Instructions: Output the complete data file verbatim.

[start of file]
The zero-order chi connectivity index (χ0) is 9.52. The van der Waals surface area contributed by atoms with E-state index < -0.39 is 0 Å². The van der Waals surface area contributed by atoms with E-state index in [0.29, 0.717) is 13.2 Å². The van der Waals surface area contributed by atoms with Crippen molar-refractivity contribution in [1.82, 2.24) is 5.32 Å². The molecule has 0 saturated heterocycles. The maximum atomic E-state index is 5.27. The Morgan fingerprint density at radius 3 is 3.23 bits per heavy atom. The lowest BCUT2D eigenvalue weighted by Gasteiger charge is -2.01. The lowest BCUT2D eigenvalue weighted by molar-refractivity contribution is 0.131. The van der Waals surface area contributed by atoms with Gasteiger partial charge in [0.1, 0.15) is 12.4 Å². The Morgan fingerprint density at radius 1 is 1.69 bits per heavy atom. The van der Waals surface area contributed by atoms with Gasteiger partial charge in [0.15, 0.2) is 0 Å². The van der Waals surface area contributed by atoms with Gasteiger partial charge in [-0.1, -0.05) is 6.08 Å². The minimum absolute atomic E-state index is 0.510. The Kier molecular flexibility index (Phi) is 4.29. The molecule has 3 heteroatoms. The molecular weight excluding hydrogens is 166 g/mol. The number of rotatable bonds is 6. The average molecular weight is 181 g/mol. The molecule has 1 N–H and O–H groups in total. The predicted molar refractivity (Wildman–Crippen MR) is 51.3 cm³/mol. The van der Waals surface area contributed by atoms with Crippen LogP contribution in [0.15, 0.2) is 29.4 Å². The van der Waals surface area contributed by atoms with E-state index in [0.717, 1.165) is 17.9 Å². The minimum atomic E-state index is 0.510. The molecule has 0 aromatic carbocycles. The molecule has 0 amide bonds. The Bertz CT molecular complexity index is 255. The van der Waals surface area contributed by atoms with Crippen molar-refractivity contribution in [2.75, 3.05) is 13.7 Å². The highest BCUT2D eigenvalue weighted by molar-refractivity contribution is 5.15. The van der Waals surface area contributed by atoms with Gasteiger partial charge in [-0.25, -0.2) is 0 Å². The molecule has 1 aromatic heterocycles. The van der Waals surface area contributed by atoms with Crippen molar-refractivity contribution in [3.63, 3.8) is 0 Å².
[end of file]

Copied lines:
The zero-order chi connectivity index (χ0) is 9.52. The van der Waals surface area contributed by atoms with E-state index < -0.39 is 0 Å². The van der Waals surface area contributed by atoms with E-state index in [0.29, 0.717) is 13.2 Å². The van der Waals surface area contributed by atoms with Crippen molar-refractivity contribution in [1.82, 2.24) is 5.32 Å². The molecule has 0 saturated heterocycles. The maximum atomic E-state index is 5.27. The Morgan fingerprint density at radius 3 is 3.23 bits per heavy atom. The lowest BCUT2D eigenvalue weighted by Gasteiger charge is -2.01. The lowest BCUT2D eigenvalue weighted by molar-refractivity contribution is 0.131. The van der Waals surface area contributed by atoms with Gasteiger partial charge in [0.1, 0.15) is 12.4 Å². The Morgan fingerprint density at radius 1 is 1.69 bits per heavy atom. The van der Waals surface area contributed by atoms with Gasteiger partial charge in [0.15, 0.2) is 0 Å². The van der Waals surface area contributed by atoms with Gasteiger partial charge in [-0.1, -0.05) is 6.08 Å². The minimum absolute atomic E-state index is 0.510. The Kier molecular flexibility index (Phi) is 4.29. The molecule has 3 heteroatoms. The molecular weight excluding hydrogens is 166 g/mol. The number of rotatable bonds is 6. The average molecular weight is 181 g/mol. The molecule has 1 N–H and O–H groups in total. The predicted molar refractivity (Wildman–Crippen MR) is 51.3 cm³/mol. The van der Waals surface area contributed by atoms with Crippen LogP contribution in [0.15, 0.2) is 29.4 Å². The van der Waals surface area contributed by atoms with E-state index in [0.717, 1.165) is 17.9 Å². The minimum atomic E-state index is 0.510. The molecule has 0 aromatic carbocycles. The molecule has 0 amide bonds. The Bertz CT molecular complexity index is 255. The van der Waals surface area contributed by atoms with Crippen molar-refractivity contribution in [2.75, 3.05) is 13.7 Å². The highest BCUT2D eigenvalue weighted by molar-refractivity contribution is 5.15. The van der Waals surface area contributed by atoms with Gasteiger partial charge in [-0.25, -0.2) is 0 Å². The molecule has 1 aromatic heterocycles. The van der Waals surface area contributed by atoms with Crippen molar-refractivity contribution in [3.63, 3.8) is 0 Å².